If we then check for and find a relevant TSB (technical service bulletin) relating to our symptoms and/or fault codes, we will also print this document and add it to our customer file PDF– the same is also true for wiring diagrams if they are used in the diagnostic process.
If we then stripped the vehicle down to inspect a control module and found any form of evidence, we would generally take a photo of this and sometimes add before and after photos. Again, we would print those photos using the PDF printer, adding them to the customer PDF record.
Scope patterns taken (although saved as priority files) would also be printed and added to the ongoing customer record. If you think about it, anything that can be printed from any device can be added to your ongoing vehicle record. You can see that by doing this we are not only documenting every part of the vehicle (to include all control module part numbers, software variants,coding values, fault codes, fault freeze frames, live data, relevant technical bulletins,relevant wiring diagrams, photos and so on), but we are also building it as a complete diagnostic and evidential timeline.
Full vehicle profile For one vehicle, we have one file. Each and every page made up in that PDF file has a time and date stamp allowing us to not only document the time spent on the vehicle, but also know that we already have data for the vehicle in question, so we can simply start a new timeline by adding it to our already existing PDF file.
And yes, you guessed it, we keep all those PDFs in the cloud. That way, no matter which brand we are working on (and therefore what PC or laptop we may be working with), we have access to all the previous files and therefore the ability to save new files to the same cloud location.
This is all possible by having your chosen cloud service app installed on all your devices.You can also segregate them if you so choose. For example, you may choose to separate stored customer diagnostic PDFs in separate folders by brand. That way, when installing your cloud service on your BMW laptop for example, you could simply choose to only download/synchronise the BMW folder, saving further valuable and expensive storage space.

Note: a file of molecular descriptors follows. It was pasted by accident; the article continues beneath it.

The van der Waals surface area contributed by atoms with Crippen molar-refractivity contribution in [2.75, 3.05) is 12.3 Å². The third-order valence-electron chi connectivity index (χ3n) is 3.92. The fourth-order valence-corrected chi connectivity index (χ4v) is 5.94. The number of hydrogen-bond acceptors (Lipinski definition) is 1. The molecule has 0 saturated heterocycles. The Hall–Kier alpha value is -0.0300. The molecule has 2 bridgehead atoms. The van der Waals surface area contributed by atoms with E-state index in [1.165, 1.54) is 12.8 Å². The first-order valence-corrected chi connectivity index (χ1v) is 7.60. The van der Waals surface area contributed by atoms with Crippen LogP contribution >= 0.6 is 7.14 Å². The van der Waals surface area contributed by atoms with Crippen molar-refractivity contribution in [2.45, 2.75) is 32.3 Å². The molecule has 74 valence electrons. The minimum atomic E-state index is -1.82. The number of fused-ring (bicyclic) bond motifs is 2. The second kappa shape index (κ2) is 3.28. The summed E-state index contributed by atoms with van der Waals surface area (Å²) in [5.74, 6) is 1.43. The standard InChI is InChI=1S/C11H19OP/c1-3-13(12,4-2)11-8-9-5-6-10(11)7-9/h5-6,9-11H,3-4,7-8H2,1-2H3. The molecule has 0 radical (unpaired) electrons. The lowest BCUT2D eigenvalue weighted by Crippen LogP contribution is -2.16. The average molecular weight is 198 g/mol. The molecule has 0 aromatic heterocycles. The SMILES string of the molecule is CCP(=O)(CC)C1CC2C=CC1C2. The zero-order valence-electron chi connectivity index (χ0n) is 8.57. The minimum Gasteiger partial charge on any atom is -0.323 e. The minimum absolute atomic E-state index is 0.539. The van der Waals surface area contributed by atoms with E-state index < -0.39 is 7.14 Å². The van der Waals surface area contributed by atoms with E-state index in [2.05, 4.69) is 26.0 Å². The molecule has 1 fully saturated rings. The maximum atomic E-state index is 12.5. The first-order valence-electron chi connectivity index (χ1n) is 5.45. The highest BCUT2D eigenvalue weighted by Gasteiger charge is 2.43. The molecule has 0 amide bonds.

Information at your fingertips Now, here’s the reason we chose to use PDFs over any other document format. Apart from the fact it is difficult to merge different types of information in other file formats, PDFs are perfectly suited to something called file indexing. This is something that can be done automatically by nearly all operating systems in the background, scanning each and every file and can distinguish between each and every word in your PDFs.
So now I can use the windows search bar or my cloud service app on any device, laptop or partition from anywhere in the world and I can search for any word or any character located in any one of the previously saved customer record PDFs.
Going back to my original scenario, hopefully you can now see that I could simply search for a fault code and bring up (within seconds) all vehicles we have worked on that ever contained that fault code. It would even bring up every record containing every TSB that includes that same term. We could do the same by searching for a control unit part number and bring up every vehicle we have ever seen in our workshop that had that same control unit part number fitted – very helpful when trying to calculate coding values.
In fact, you are only limited by your own imagination when it comes to what you can search for. The longer you stick to this type of process the more natural it becomes and the greater the depth of data you have access to. Just don’t forget to back it up every now and then!